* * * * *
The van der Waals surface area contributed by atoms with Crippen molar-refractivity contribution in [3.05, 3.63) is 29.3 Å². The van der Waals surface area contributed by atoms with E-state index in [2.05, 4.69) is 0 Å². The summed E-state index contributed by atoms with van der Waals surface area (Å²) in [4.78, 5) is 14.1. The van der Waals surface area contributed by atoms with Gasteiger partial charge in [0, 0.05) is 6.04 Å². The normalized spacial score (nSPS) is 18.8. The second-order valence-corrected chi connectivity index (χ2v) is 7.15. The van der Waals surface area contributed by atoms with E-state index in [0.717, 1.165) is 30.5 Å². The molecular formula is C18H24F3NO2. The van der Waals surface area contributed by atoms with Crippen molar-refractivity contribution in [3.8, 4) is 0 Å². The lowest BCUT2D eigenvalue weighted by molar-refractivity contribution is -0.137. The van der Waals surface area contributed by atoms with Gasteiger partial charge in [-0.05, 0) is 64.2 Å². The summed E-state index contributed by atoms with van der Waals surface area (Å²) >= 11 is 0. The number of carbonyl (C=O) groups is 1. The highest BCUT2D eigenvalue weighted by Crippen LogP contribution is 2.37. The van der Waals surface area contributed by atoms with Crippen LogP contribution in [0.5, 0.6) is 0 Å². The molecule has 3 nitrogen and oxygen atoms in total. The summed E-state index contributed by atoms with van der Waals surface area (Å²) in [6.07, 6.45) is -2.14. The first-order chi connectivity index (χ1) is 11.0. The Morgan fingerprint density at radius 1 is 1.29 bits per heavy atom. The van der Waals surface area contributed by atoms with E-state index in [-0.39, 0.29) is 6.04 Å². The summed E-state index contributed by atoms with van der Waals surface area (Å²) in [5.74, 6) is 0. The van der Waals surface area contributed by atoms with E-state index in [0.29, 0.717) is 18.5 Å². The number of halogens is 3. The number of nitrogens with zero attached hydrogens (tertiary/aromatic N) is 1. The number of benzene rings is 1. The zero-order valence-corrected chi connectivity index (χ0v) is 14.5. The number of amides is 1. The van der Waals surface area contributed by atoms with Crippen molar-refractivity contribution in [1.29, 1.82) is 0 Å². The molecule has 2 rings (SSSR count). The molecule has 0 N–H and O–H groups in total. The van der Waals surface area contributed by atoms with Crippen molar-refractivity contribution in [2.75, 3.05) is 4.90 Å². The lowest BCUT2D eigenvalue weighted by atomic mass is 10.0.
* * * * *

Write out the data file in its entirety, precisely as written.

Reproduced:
The van der Waals surface area contributed by atoms with Crippen molar-refractivity contribution in [3.05, 3.63) is 29.3 Å². The van der Waals surface area contributed by atoms with E-state index in [2.05, 4.69) is 0 Å². The summed E-state index contributed by atoms with van der Waals surface area (Å²) in [4.78, 5) is 14.1. The van der Waals surface area contributed by atoms with Gasteiger partial charge in [0, 0.05) is 6.04 Å². The normalized spacial score (nSPS) is 18.8. The second-order valence-corrected chi connectivity index (χ2v) is 7.15. The van der Waals surface area contributed by atoms with E-state index in [0.717, 1.165) is 30.5 Å². The molecular formula is C18H24F3NO2. The van der Waals surface area contributed by atoms with Crippen molar-refractivity contribution in [3.8, 4) is 0 Å². The lowest BCUT2D eigenvalue weighted by molar-refractivity contribution is -0.137. The van der Waals surface area contributed by atoms with Gasteiger partial charge in [-0.05, 0) is 64.2 Å². The summed E-state index contributed by atoms with van der Waals surface area (Å²) >= 11 is 0. The number of carbonyl (C=O) groups is 1. The highest BCUT2D eigenvalue weighted by Crippen LogP contribution is 2.37. The van der Waals surface area contributed by atoms with Crippen LogP contribution in [0.5, 0.6) is 0 Å². The molecule has 3 nitrogen and oxygen atoms in total. The summed E-state index contributed by atoms with van der Waals surface area (Å²) in [6.07, 6.45) is -2.14. The first-order chi connectivity index (χ1) is 11.0. The Morgan fingerprint density at radius 1 is 1.29 bits per heavy atom. The van der Waals surface area contributed by atoms with E-state index in [-0.39, 0.29) is 6.04 Å². The summed E-state index contributed by atoms with van der Waals surface area (Å²) in [5.74, 6) is 0. The van der Waals surface area contributed by atoms with E-state index in [0.29, 0.717) is 18.5 Å². The number of halogens is 3. The number of nitrogens with zero attached hydrogens (tertiary/aromatic N) is 1. The number of benzene rings is 1. The zero-order valence-corrected chi connectivity index (χ0v) is 14.5. The number of amides is 1. The van der Waals surface area contributed by atoms with Crippen molar-refractivity contribution in [1.29, 1.82) is 0 Å². The molecule has 2 rings (SSSR count). The molecule has 0 N–H and O–H groups in total. The van der Waals surface area contributed by atoms with Crippen molar-refractivity contribution in [2.75, 3.05) is 4.90 Å². The lowest BCUT2D eigenvalue weighted by atomic mass is 10.0.